At the end of it all I have to say that I am incredibly satisfied with my month of racing. If you had told me that my best race of the month would be my last race I would have laughed out loud, but when it was over that was exactly what happened. And frankly, I think that was my best race because of the experience I gained with the other 3. At Running Of The Bulls I gave up my trepidation about blowing up and I just kept getting after it in the latter miles even as I felt exhausted. My coach has theorized that I have been racing too easily for a few years and I hadn't really tested my limits. Now that I managed to survive ROTB I must say that I agree with him!
|full race kit|
A few constants regarding all of my races, just in case you are wondering: first, I eat the same thing before each and every race: a LUNA toasted nuts and cranberry bar or Lemon Zest bar about 2 hours before race time and a double espresso Clif shot about 5 minutes before. I also sip water until an hour before hand. Doesn't matter what the race distance is. This routine has worked really well for me and I have not had any GI issues thus far. I learned the habit of taking a pre-race gel from an old Excelsior teammate in CA and have done this for years. For a long time I figured that it may or may not give me a glycogen boost later in the race but regardless I knew it gave me a psychological boost...when I get tired I just think about that gel kicking in and giving me a second wind. Recently though, when reading the book "The New Rules of Marathon and Half Marathon Nutrition" by Matt Fitzgerald I came upon a section in which the author discussed the actual physiological benefit behind this practice! I am very happy to know that my mind game actually does work :) As for what I wear when I race, that is always the same too: 2 sports bras (that is another blog post in and of itself), my Oiselle singlet (unless I am racing in an official BCTC team event, in which case I wear my BCTC singlet), my comfy Oiselle stride shorts, LUNA and Oiselle temporary tattoos, orange New Balance socks and my fab, lightweight New Balance 1600's. I am a creature of habit so I really don't like to change ANYTHING up from race to race. One weekend I thought that I had misplaced my orange socks and I freaked out! Mind you, I have 5 other pairs of the exact same socks in different colors, but they weren't the ORANGE ones!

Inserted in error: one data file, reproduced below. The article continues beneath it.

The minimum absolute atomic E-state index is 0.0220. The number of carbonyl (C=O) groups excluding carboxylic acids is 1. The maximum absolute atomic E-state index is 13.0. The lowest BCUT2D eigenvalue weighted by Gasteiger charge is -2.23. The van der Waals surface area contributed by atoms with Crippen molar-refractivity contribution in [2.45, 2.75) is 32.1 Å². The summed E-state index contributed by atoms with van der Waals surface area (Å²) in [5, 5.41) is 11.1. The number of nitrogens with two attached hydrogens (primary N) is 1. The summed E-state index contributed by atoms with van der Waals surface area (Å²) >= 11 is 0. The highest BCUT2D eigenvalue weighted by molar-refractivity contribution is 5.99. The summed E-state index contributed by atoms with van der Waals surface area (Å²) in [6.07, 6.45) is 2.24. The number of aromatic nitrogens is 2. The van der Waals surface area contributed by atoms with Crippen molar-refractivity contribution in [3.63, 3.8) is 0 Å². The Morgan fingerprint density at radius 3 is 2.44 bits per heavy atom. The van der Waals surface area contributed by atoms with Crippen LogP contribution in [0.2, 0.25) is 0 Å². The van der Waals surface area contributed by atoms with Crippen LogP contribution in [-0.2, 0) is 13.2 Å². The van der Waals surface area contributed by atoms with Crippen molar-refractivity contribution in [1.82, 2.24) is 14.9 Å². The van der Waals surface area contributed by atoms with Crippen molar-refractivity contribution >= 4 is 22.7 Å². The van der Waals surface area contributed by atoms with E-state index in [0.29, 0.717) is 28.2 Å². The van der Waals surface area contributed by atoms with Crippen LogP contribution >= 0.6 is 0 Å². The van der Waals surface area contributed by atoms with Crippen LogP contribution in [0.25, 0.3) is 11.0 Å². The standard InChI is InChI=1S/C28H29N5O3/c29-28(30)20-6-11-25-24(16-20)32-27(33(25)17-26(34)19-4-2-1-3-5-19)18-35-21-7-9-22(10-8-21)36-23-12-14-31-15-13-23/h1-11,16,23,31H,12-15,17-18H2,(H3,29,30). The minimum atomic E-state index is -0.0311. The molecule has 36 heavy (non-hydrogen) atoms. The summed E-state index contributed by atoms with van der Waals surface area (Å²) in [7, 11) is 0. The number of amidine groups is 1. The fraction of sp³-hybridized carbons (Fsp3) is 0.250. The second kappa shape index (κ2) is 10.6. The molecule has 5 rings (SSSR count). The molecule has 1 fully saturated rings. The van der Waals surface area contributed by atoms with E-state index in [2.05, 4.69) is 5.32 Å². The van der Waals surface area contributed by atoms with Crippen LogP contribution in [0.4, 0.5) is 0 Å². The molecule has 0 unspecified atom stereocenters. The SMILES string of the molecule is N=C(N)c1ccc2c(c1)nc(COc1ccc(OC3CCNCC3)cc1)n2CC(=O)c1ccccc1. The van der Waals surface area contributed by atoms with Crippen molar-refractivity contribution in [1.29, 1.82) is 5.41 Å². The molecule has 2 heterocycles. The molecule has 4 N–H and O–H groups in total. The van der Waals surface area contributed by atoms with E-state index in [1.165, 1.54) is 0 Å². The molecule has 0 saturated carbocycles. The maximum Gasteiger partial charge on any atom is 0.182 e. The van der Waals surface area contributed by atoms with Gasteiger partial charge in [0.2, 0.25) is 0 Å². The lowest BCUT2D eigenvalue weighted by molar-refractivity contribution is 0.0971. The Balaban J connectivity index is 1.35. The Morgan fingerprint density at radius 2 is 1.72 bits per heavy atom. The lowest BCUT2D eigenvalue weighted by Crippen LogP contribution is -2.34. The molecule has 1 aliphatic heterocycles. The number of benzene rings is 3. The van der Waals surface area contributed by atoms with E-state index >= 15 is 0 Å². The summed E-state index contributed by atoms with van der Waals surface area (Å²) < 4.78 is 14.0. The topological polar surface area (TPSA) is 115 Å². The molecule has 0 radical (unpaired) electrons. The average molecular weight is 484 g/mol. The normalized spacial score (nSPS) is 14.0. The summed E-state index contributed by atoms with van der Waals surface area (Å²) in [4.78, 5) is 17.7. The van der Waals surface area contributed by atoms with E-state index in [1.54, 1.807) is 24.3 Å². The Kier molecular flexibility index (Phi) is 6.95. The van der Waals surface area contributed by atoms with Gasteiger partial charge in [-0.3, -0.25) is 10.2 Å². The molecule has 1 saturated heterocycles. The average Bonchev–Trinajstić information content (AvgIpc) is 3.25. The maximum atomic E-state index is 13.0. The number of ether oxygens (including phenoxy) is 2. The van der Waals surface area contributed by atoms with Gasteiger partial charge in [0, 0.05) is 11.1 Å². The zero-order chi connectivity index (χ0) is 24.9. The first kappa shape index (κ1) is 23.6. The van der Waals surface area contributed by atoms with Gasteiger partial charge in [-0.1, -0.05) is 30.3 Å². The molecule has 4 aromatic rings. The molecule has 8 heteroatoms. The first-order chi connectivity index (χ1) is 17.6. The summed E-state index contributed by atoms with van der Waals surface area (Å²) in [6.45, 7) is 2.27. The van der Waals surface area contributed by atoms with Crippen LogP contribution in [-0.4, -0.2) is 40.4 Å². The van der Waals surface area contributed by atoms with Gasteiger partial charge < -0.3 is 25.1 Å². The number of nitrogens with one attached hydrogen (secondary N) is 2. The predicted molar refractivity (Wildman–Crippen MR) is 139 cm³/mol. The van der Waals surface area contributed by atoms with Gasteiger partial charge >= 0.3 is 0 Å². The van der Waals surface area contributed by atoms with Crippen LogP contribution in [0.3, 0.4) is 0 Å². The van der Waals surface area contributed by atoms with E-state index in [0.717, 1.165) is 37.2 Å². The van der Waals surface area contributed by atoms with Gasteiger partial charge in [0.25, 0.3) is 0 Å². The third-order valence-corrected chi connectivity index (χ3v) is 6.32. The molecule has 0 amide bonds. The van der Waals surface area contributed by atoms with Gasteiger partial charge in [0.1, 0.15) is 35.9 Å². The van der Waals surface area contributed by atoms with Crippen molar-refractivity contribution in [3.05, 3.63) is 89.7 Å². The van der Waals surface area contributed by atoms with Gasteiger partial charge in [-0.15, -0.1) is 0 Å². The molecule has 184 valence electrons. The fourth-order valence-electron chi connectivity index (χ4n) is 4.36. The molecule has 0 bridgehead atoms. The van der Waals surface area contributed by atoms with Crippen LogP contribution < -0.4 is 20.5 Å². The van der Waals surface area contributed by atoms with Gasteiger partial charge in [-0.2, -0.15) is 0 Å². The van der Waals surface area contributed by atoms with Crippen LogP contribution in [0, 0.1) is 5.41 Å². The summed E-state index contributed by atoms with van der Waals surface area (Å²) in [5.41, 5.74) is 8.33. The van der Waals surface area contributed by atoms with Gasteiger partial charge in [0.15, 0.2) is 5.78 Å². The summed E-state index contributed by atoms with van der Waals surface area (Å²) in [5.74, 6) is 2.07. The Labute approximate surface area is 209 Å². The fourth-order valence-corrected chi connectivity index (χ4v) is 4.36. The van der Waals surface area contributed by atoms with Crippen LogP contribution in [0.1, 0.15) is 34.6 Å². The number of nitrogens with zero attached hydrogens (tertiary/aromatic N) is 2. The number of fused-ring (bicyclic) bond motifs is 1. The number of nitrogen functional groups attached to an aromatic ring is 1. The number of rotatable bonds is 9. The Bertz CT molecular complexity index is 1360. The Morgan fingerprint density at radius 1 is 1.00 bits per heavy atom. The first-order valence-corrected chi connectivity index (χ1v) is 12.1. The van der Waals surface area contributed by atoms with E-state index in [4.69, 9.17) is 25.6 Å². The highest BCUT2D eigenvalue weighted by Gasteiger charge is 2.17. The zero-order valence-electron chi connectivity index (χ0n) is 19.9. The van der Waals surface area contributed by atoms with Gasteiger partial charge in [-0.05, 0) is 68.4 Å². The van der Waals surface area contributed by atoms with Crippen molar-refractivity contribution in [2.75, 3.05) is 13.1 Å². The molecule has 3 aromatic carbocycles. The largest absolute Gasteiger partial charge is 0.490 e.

And one final piece of advice: don't mow your giant lawn with a non self-propelled lawn mower the week before a race. As I write this I am laid up, unable to run for almost 2 weeks now...not from the running but from the mowing. We still don't quite know what I did but it looks like I am going to have a nice long layoff as my TFL (or my glute minimum or whatever muscle is actually the problem) heals up and reattaches fully to my bone. Sigh. But hey, at least I got an awesome month of racing in before the break and, for the time being, I don't have to mow the lawn :)